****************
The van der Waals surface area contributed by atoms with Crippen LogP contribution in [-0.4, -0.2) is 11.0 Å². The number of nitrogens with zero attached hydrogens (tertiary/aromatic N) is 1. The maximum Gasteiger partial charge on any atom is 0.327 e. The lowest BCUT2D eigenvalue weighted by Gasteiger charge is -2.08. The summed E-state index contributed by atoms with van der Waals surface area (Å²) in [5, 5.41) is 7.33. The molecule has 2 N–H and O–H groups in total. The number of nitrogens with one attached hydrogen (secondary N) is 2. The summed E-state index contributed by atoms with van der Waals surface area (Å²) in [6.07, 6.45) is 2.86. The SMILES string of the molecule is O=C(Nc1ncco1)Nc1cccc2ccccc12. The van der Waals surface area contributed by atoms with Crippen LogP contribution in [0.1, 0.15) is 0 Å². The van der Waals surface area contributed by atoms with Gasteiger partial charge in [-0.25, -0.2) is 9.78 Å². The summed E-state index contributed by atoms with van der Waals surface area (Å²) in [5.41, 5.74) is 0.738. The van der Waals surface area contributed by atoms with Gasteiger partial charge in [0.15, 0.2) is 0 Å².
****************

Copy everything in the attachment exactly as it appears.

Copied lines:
The van der Waals surface area contributed by atoms with Crippen LogP contribution in [-0.4, -0.2) is 11.0 Å². The number of nitrogens with zero attached hydrogens (tertiary/aromatic N) is 1. The maximum Gasteiger partial charge on any atom is 0.327 e. The lowest BCUT2D eigenvalue weighted by Gasteiger charge is -2.08. The summed E-state index contributed by atoms with van der Waals surface area (Å²) in [5, 5.41) is 7.33. The molecule has 2 N–H and O–H groups in total. The number of nitrogens with one attached hydrogen (secondary N) is 2. The summed E-state index contributed by atoms with van der Waals surface area (Å²) in [6.07, 6.45) is 2.86. The SMILES string of the molecule is O=C(Nc1ncco1)Nc1cccc2ccccc12. The van der Waals surface area contributed by atoms with Crippen LogP contribution in [0.1, 0.15) is 0 Å². The van der Waals surface area contributed by atoms with Gasteiger partial charge in [-0.25, -0.2) is 9.78 Å². The summed E-state index contributed by atoms with van der Waals surface area (Å²) in [5.41, 5.74) is 0.738. The van der Waals surface area contributed by atoms with Gasteiger partial charge in [0.15, 0.2) is 0 Å².